Family counts at all ages


Four years ago, when I was in high school, my grandmother moved in with my family.

I remember the day clearly. Our basement, now “grandma’s apartment,” was overflowing with her possessions from a life spanning many years.

There was her infinite collection of watercolour paintings, a multitude of native sculptures and a library of mystery novels.

To fit all these things into such a small space seemed like an impossible task but somehow we made it work.

Things have changed a lot since then.

I am now 20 years old and all the boxes have been unpacked.
I would not describe her living space as cluttered; everything has a place, save for a few canvases tucked behind the sofa.

There are paintings on the walls – many that she created – for every inch of available space.

Her home is best described as a gallery of her life; a seemingly sacred place seen when one descends down the stairs.

One area houses a king-size bed that made the trip from Cote St. Luc, Quebec and a kitchen table where at one time my father – her son – sat for dinner.

By the sliding doors is her drafting table, cups of brushes and bottles of paint.

She spends many hours re-creating the small collection of flowers she tends to outside just beyond the glass.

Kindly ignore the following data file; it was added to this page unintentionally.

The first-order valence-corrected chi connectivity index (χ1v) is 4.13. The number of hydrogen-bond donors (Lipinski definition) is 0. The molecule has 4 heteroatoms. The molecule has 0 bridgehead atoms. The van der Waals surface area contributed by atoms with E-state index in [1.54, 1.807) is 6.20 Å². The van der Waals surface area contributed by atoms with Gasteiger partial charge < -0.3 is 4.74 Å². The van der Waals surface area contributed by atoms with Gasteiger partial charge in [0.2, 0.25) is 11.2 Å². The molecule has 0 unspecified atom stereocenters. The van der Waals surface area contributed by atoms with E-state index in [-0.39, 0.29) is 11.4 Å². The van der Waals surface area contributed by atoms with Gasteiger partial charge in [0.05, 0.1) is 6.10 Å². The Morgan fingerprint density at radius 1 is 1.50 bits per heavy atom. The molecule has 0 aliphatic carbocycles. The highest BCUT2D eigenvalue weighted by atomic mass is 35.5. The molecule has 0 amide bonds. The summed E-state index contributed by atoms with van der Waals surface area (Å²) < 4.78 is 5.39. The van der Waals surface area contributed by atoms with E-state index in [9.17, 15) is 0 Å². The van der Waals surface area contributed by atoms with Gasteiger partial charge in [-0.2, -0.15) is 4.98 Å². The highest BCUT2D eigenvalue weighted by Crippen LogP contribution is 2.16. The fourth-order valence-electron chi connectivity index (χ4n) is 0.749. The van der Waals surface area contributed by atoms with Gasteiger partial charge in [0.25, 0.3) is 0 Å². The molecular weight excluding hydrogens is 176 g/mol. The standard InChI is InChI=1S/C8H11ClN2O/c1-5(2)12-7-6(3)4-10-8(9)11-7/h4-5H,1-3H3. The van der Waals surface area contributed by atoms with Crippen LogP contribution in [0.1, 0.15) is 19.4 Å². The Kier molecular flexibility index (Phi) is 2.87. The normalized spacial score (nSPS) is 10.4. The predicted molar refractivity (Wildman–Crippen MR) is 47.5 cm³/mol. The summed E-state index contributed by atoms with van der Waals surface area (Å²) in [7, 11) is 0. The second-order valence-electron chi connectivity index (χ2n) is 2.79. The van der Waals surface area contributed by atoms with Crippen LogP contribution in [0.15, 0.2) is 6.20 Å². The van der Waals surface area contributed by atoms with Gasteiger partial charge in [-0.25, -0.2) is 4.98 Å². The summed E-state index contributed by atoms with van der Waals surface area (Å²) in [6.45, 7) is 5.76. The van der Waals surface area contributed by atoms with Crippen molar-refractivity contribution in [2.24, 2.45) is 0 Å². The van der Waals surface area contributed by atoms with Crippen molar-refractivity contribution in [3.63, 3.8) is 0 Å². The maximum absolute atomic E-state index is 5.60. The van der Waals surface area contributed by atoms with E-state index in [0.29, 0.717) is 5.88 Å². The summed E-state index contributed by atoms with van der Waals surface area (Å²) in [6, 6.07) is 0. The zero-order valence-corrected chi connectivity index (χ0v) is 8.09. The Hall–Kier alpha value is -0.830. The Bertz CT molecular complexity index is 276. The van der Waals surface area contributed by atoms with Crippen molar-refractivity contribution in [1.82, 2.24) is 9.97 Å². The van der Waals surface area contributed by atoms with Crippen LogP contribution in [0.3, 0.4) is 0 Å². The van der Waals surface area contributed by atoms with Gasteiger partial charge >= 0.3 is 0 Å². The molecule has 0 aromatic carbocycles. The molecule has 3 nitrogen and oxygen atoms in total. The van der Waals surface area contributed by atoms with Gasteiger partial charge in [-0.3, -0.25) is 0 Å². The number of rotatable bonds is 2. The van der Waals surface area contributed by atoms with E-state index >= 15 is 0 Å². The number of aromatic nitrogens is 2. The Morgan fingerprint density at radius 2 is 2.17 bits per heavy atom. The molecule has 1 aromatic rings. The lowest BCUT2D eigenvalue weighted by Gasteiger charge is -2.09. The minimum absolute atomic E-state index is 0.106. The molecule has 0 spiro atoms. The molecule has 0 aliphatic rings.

I could never lament my grandma moving in with us.

Although I am not home all the time, I value the presence of her wisdom.

I can talk to her whenever I want to; she is always there to listen with non-judging eyes.

The experience of having three generations under one roof is an invaluable one.

It is a practice seldom experienced in Western culture but followed like a religion in other walks of life.

There is an Chinese proverb that says: “If you have an elderly person in the family, it’s like you have a treasure in the family.”

If you look at Islam, the Quran addresses this issue specifically in this passage: “…be kind to your parents.
If one or both parents reach old age with you, children do not say to them a word of disrespect, or scold them, but say a generous word to them.

And act humbly to them in mercy, and say, ‘My Lord, have mercy on them, since they cared for me when I was small.’

With age should come respect, not disregard.

I hear stories of nursing homes and the systematic “storage” of senior citizens.

In fact, my grandmother has expressed to me on more than one occasion that she’d rather not be on this earth at all than suffer such a fate.

It is my intent to not let that happen.

She recently had an accident where she broke her leg. Unfortunately, her 82-year-old bones will keep her in the hospital for a few months, but she’ll be back soon enough.

It is my hope that she will remain in our home for the rest of her life.

It was not until she lived with us that I have grown close and learned about the loving, talented, creative person she is.
This woman who lives with us is not a tenant; she is a mother, grandmother, family.

Without her we are just a sketch; with her we are awarded a dynamic and vibrant life experience – the kind that you don’t fully realize until it’s gone.

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